DEVISE: Engineered viscoelasticity in regenerative microenvironments

Lead Research Organisation: University of Glasgow
Department Name: School of Engineering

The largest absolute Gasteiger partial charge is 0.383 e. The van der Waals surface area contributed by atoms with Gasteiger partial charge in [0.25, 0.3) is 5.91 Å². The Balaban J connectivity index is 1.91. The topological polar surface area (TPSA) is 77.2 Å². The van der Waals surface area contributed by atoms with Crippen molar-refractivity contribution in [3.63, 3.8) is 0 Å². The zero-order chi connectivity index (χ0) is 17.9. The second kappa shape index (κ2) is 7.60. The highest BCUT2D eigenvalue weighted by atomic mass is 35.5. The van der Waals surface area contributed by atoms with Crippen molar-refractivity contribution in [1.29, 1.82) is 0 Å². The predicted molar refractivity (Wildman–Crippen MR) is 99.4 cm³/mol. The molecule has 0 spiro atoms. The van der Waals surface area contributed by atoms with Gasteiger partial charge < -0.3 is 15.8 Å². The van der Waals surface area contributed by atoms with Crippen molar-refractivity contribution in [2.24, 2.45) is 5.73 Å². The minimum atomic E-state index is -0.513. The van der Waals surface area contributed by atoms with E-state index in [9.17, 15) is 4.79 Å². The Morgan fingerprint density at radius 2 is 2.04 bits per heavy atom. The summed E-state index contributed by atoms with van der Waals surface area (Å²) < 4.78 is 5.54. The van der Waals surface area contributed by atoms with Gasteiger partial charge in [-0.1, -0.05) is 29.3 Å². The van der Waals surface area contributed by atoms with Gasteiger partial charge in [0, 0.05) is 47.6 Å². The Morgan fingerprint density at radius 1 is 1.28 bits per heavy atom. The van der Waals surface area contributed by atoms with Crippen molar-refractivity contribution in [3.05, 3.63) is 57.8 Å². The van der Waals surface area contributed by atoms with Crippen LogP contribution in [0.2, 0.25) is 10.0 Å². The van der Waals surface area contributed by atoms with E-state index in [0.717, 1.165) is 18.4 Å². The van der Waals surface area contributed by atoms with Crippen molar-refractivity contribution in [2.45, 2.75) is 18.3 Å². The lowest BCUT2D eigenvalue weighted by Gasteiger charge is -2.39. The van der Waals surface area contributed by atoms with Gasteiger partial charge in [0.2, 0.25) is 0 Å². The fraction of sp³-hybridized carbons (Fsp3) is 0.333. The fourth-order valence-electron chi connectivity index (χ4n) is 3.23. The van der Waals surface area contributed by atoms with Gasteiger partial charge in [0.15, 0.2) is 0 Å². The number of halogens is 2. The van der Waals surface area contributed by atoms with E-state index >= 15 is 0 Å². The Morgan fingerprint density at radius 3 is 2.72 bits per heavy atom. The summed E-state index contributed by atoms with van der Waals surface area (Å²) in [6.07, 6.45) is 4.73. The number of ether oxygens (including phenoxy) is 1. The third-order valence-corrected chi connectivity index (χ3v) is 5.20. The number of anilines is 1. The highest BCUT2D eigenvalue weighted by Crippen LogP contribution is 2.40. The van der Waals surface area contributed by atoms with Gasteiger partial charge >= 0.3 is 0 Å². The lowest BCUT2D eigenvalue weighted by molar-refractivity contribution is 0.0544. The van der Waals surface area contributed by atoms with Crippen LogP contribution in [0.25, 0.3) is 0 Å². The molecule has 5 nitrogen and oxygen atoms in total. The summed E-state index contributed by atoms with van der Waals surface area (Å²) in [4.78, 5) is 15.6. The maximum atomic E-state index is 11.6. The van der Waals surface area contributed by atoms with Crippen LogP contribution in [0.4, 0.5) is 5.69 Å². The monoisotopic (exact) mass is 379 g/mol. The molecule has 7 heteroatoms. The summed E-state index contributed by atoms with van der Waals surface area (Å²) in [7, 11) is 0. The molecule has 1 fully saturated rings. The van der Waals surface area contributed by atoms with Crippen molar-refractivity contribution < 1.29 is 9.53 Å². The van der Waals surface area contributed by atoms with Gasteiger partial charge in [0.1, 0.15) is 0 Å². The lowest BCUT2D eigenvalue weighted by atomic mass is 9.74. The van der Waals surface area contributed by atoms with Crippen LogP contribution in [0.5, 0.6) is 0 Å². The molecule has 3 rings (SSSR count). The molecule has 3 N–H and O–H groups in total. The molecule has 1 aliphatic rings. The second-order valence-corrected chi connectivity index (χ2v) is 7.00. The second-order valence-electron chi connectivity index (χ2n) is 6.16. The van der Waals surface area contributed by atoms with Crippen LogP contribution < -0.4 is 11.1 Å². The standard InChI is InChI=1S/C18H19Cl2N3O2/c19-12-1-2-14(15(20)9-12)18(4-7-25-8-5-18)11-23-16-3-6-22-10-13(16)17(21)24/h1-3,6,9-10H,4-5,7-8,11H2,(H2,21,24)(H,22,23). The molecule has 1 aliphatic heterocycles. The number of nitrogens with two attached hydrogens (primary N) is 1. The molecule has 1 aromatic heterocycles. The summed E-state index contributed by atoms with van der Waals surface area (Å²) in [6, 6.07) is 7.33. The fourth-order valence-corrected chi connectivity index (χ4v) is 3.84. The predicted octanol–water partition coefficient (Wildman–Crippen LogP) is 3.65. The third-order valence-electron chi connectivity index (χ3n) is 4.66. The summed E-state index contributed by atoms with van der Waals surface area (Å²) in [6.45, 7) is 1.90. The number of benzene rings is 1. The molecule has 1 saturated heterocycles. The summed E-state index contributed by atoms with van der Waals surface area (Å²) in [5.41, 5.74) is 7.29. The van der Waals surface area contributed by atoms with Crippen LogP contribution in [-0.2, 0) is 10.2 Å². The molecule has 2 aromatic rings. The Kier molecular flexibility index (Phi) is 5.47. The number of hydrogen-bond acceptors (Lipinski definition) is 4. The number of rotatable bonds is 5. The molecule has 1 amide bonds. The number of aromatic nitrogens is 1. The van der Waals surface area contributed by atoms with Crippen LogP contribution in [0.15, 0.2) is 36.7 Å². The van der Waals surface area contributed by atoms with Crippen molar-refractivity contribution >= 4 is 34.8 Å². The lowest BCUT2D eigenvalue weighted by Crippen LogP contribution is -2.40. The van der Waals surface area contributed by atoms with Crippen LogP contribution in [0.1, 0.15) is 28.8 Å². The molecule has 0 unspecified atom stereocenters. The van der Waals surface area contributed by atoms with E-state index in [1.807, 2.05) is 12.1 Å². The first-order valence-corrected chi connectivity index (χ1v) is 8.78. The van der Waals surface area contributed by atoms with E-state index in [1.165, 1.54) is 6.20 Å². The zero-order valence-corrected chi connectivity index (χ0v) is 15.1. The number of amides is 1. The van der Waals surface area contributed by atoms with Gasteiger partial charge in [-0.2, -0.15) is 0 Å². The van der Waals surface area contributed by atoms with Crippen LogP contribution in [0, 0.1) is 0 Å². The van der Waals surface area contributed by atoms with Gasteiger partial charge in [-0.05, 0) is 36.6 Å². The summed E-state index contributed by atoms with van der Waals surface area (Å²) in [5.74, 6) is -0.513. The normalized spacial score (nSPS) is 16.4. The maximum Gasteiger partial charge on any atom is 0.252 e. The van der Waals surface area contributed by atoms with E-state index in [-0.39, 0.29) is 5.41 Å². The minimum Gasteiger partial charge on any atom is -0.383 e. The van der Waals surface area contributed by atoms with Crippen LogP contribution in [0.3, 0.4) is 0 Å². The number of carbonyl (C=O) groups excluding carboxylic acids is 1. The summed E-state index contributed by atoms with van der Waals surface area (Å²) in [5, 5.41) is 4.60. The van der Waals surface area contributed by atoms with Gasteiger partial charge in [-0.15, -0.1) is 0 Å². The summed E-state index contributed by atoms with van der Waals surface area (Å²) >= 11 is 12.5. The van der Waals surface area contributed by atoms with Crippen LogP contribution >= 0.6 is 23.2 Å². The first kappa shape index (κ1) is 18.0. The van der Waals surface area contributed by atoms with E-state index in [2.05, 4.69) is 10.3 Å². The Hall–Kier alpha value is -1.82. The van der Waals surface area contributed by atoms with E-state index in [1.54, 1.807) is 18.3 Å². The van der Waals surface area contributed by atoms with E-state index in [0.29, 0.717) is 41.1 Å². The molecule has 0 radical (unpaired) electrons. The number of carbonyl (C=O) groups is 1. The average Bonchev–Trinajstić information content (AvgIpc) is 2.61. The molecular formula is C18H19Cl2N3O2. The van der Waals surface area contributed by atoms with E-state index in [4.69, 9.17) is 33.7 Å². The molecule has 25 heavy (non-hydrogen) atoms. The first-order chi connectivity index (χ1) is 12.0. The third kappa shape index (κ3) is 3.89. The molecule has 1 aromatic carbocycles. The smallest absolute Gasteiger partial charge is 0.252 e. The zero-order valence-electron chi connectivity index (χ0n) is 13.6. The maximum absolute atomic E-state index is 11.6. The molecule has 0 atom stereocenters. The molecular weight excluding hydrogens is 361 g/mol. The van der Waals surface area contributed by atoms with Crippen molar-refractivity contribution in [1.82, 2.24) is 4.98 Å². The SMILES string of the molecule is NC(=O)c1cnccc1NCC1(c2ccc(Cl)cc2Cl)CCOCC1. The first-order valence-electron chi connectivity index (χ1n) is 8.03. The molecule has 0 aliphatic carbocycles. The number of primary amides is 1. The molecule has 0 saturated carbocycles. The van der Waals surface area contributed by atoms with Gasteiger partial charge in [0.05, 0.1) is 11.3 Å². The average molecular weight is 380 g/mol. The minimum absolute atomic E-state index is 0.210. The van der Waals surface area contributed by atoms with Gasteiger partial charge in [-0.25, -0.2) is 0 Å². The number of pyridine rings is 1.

Tissues are viscoelastic materials whose mechanical properties evolve with time and yet this important property has not been incorporated in the design of regenerative biomaterials. Mechanical properties of biomaterials are known to influence fundamental cellular process, including cell migration, cell growth and cell differentiation. However, most of the work to understand the mechanical properties of substrates on mesenchymal stem cell (MSC) differentiation has made use of pure elastic materials. Cells probe their environment by pulling forces and receiving mechanical feedback through membrane receptors. Since viscoelastic materials respond with a time dependent process to force, we hypothesise that viscoelasticity will play a fundamental role in the differentiation of mesenchymal stem cells and hence in the design of regenerative biomaterials. This project will develop (a) a new family of viscoelastic hydrogels with controlled properties that include biochemical functionalities (recapitulating the properties of the extracellular matrix in vivo), extreme mechanical properties (i.e. very low/high elastic and viscous properties) and mechanical gradients; and (b) Brillouin microscopy to follow the evolution of the local viscoelastic properties of these cell-laden materials as a function of time. we will use viscoelastic materials to promote bone regeneration in vivo using our critical-sized defect in the mouse radius model and, in a major attempt to move the field forward, we will further develop Brillouin microscopy to monitor the viscoelastic properties of regenerative microenvironments in vivo.


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